A new ratings framework aligned to regulatory reform priorities

On August 3, 2017, the Federal Reserve Board (Fed) released a notice of proposed rulemaking that would establish a new rating system for large financial institutions (LFIs). Specifically, the new rating system would apply to bank holding companies (BHCs) and non-insurance, non-commercial savings and loan holding companies (SLHCs) with more than $50 billion in total assets, as well as intermediate holding companies (IHCs) of foreign banking organizations.

The proposal includes a new rating scale under which component ratings would be assigned for:

  1. Capital planning and positions,
  2. Liquidity risk management and positions, and
  3. Governance and controls.

In essence, the Fed is revamping its rating system for LFIs to catch up with the Fed’s post-crisis heightened supervisory expectations and approach to LFI supervision.  The Fed proposes to assign initial ratings under the new rating system during 2018.

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Modernizing risk & compliance and Regulation YY implementation

In our previous blogs on foreign banking organizations (FBOs), we highlighted our thoughts on some of the next set of challenges for large FBOs following the July 1, 2016 compliance deadline to establish Intermediate Holding Companies (IHCs). We recognize the long road to operationalizing run-the-bank (RtB) processes has just begun and the true “use” tests of the IHCs and their combined US Operations will be unfolding for some time. FBOs have experienced a significant period of change for more than three years, and the baton has now been passed from large change programs to implementation programs. The focus has shifted to embedding the IHC/Regulation YY requirements into businesses to execute, control functions (i.e., second line functions) to monitor and test, and internal audit to validate.

It is critical that FBOs operationalize and then sustain their RtB processes, and reinforce and/or enhance the Three Lines of Defense (3 LoD) governance models currently in place. The ability of these functions working end-to-end and across siloes to do their jobs will be a critical point for enabling risk identification, monitoring and mitigation, ensuring a robust risk and compliance culture, and providing a US-centric view of the FBO’s operations and risk profile. The regulatory spotlight, especially over the course of the next year, will be on risk, compliance and internal audit, and the effectiveness of these second and third lines of defense to identify whether the processes are working.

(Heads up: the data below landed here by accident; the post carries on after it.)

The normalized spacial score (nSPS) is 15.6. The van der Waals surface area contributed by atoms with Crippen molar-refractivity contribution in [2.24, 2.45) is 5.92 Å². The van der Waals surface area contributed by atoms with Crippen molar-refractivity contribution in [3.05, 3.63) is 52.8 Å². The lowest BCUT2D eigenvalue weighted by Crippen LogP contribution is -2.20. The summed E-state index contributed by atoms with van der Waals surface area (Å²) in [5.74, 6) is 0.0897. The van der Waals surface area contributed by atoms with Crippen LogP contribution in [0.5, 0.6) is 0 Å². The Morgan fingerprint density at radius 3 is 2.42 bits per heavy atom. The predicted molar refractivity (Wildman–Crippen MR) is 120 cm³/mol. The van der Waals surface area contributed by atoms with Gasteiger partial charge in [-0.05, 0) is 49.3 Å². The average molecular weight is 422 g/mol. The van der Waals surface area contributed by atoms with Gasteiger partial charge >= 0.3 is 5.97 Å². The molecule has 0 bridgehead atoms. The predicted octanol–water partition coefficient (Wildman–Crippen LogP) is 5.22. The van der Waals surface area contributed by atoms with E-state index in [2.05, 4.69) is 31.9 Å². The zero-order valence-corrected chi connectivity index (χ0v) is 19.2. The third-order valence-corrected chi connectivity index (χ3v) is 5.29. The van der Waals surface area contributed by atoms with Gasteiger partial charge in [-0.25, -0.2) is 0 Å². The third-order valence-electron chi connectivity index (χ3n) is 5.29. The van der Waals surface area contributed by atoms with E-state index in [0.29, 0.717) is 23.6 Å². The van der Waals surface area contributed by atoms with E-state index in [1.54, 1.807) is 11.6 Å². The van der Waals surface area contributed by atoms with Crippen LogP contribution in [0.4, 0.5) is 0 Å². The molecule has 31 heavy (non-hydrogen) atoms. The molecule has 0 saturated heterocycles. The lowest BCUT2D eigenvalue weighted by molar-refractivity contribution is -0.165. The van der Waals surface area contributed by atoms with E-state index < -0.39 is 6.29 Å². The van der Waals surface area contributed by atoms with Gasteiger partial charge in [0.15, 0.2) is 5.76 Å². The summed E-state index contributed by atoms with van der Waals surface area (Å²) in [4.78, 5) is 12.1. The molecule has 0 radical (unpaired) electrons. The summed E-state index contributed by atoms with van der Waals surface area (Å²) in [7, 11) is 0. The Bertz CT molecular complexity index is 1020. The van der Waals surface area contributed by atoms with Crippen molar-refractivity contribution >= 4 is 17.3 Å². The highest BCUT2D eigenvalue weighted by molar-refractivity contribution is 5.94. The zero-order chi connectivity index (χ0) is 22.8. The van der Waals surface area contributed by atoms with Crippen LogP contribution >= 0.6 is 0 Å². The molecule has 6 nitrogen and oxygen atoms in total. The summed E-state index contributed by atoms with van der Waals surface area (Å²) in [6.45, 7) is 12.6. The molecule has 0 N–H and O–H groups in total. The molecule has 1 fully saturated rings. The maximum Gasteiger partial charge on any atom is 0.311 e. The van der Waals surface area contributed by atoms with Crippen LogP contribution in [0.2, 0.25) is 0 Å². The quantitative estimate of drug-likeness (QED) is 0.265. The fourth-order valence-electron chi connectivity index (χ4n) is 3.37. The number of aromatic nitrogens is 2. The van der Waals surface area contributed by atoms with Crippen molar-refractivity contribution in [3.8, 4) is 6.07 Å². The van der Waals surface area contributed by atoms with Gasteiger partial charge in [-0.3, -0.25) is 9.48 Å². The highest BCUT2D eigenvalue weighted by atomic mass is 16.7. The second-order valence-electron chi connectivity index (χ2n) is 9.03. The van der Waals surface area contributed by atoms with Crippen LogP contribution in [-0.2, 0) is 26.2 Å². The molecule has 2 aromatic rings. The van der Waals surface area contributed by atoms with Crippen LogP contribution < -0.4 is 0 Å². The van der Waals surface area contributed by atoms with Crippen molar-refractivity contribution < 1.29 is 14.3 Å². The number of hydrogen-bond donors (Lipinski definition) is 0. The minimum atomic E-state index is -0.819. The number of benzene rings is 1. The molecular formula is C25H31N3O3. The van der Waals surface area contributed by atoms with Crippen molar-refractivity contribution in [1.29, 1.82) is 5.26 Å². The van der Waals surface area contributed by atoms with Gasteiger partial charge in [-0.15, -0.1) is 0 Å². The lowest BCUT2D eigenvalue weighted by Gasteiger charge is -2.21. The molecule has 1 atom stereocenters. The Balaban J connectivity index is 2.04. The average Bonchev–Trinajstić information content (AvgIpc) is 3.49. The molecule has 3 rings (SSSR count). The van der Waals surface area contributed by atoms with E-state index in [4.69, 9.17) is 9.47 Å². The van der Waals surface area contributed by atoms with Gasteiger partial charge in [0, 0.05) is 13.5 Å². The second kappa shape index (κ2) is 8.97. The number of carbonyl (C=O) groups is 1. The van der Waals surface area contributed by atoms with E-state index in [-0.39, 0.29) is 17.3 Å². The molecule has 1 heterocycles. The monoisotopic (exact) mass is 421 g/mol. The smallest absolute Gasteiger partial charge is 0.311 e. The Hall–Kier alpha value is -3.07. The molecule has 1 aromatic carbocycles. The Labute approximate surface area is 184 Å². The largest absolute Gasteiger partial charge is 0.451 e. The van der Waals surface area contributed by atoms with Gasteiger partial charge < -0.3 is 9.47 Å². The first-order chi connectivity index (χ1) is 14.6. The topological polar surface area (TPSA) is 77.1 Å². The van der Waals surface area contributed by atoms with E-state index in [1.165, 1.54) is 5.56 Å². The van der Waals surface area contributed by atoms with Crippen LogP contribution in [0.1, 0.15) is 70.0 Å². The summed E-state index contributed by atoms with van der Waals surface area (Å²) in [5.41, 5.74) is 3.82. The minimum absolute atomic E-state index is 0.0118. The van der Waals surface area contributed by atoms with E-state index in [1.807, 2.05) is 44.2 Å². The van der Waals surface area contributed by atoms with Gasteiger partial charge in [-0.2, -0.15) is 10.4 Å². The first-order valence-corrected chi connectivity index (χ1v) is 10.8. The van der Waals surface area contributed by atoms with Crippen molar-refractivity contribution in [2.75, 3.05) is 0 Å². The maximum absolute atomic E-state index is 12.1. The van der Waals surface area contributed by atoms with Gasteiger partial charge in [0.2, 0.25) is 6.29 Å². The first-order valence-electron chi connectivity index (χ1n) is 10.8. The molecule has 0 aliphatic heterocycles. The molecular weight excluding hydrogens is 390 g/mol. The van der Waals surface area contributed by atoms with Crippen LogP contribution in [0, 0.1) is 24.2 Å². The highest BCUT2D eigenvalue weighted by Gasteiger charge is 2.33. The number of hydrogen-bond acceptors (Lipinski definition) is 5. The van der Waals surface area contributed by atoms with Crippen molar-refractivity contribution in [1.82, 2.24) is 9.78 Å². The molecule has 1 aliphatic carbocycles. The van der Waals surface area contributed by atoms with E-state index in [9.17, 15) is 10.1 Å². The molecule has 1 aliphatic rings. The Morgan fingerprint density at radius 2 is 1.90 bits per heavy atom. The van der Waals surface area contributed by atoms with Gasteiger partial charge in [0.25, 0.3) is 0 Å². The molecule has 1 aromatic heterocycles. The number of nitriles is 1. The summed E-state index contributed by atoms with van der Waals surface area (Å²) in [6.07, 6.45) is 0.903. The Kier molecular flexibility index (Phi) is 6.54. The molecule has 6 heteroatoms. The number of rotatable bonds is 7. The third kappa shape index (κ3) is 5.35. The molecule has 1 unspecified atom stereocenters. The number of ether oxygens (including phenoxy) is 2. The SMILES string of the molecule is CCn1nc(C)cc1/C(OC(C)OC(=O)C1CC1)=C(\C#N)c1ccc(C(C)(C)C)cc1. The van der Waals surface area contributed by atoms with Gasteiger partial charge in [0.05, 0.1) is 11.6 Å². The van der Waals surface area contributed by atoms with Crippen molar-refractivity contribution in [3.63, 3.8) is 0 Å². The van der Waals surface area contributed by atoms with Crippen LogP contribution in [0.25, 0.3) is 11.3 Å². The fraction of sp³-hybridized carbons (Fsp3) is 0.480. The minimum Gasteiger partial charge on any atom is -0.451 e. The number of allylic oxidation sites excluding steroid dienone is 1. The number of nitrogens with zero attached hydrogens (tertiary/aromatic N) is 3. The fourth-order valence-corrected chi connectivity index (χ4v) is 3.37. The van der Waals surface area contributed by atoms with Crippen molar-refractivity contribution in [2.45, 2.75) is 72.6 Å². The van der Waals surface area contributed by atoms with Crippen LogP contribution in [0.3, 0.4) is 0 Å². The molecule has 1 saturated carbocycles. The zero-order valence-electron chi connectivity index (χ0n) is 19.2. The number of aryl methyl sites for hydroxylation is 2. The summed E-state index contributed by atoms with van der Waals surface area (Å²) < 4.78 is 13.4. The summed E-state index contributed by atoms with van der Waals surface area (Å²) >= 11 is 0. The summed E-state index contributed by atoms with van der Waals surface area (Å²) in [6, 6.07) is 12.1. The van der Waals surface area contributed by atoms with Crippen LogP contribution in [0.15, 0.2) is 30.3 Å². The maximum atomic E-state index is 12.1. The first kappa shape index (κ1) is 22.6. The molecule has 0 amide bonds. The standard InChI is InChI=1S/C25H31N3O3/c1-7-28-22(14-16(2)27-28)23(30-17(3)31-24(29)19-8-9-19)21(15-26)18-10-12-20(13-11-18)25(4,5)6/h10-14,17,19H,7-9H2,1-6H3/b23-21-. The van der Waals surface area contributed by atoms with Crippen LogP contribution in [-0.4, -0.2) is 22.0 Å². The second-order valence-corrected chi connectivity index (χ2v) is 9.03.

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FRB finalizes regulatory reporting requirements for IHCs, clarifies that IHC subsidiaries of LISCC FBOs are not yet subject to CFO attestation requirement

Posted by Craig Brown, Deloitte Advisory managing director, Deloitte & Touche LLP, on June 2, 2016

As large foreign banking organizations (FBOs) prepare for the July 1, 2016 compliance date to establish their intermediate holding companies (IHCs) under Regulation YY, regulatory reporting has become a key area of focus.  Regulators have increased their expectations with respect to governance, controls, data, and ownership over reporting, especially in connection with the FR Y-14 reports related to capital assessments and stress testing.  Although many IHCs will be subject to certain of the Federal Reserve Board’s (FRB) regulatory reports for the first time, these firms should be prepared to meet regulators’ heightened expectations across their US operations.

On May 31, 2016, the FRB finalized the initial application of several regulatory reports to IHCs—including the FR Y-14 series, the FR Y-9C (Consolidated Financial Statements for Holding Companies), and the FR Y-15 (Banking Organization Systemic Risk Report)—beginning with the reporting period ending on September 30, 2016.  In addition, IHCs must comply with the information collections associated with applicable regulatory capital rules beginning on the July 1, 2016 IHC compliance date.

Although the FRB adopted the regulatory reporting framework for IHCs largely as proposed in February 2016, there are certain key changes and clarifications that IHCs should understand now.

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